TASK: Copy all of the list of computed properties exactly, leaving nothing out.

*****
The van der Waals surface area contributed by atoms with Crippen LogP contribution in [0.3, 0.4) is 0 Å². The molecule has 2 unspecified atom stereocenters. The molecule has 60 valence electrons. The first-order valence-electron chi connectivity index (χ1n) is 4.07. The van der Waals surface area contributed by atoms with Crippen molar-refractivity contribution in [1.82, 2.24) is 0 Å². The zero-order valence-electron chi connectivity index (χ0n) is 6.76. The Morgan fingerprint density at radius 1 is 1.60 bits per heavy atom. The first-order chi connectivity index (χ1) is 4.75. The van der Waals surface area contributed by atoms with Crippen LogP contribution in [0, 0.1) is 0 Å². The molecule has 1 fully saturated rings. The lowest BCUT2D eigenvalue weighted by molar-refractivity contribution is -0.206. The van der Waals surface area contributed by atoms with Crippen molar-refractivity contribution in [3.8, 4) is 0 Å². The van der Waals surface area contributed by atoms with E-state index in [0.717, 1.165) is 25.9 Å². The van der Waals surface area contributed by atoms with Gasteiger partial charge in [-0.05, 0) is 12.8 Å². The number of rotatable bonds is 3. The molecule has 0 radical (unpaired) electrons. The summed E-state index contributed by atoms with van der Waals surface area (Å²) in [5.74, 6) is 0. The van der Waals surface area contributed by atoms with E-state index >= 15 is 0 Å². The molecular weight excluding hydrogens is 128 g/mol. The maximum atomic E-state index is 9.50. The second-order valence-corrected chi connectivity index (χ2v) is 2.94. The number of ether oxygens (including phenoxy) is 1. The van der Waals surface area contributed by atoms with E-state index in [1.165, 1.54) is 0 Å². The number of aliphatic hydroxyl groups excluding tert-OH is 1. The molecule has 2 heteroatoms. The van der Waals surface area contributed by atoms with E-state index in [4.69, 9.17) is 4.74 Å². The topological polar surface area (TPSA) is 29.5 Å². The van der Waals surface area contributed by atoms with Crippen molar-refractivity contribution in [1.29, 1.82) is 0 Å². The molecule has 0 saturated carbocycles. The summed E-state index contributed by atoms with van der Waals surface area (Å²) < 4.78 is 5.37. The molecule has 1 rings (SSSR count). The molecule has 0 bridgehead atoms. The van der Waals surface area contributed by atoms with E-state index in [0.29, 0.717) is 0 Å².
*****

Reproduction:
The van der Waals surface area contributed by atoms with Crippen LogP contribution in [0.3, 0.4) is 0 Å². The molecule has 2 unspecified atom stereocenters. The molecule has 60 valence electrons. The first-order valence-electron chi connectivity index (χ1n) is 4.07. The van der Waals surface area contributed by atoms with Crippen molar-refractivity contribution in [1.82, 2.24) is 0 Å². The zero-order valence-electron chi connectivity index (χ0n) is 6.76. The Morgan fingerprint density at radius 1 is 1.60 bits per heavy atom. The first-order chi connectivity index (χ1) is 4.75. The van der Waals surface area contributed by atoms with Crippen LogP contribution in [0, 0.1) is 0 Å². The molecule has 1 fully saturated rings. The lowest BCUT2D eigenvalue weighted by molar-refractivity contribution is -0.206. The van der Waals surface area contributed by atoms with Crippen molar-refractivity contribution in [3.8, 4) is 0 Å². The van der Waals surface area contributed by atoms with E-state index in [0.717, 1.165) is 25.9 Å². The van der Waals surface area contributed by atoms with Gasteiger partial charge in [-0.05, 0) is 12.8 Å². The number of rotatable bonds is 3. The molecule has 0 radical (unpaired) electrons. The summed E-state index contributed by atoms with van der Waals surface area (Å²) in [5.74, 6) is 0. The van der Waals surface area contributed by atoms with E-state index >= 15 is 0 Å². The molecular weight excluding hydrogens is 128 g/mol. The maximum atomic E-state index is 9.50. The second-order valence-corrected chi connectivity index (χ2v) is 2.94. The number of ether oxygens (including phenoxy) is 1. The van der Waals surface area contributed by atoms with E-state index in [1.165, 1.54) is 0 Å². The number of aliphatic hydroxyl groups excluding tert-OH is 1. The molecule has 2 heteroatoms. The van der Waals surface area contributed by atoms with E-state index in [4.69, 9.17) is 4.74 Å². The topological polar surface area (TPSA) is 29.5 Å². The van der Waals surface area contributed by atoms with Crippen molar-refractivity contribution in [1.29, 1.82) is 0 Å². The molecule has 0 saturated carbocycles. The summed E-state index contributed by atoms with van der Waals surface area (Å²) < 4.78 is 5.37. The molecule has 1 rings (SSSR count). The molecule has 0 bridgehead atoms. The van der Waals surface area contributed by atoms with E-state index in [0.29, 0.717) is 0 Å².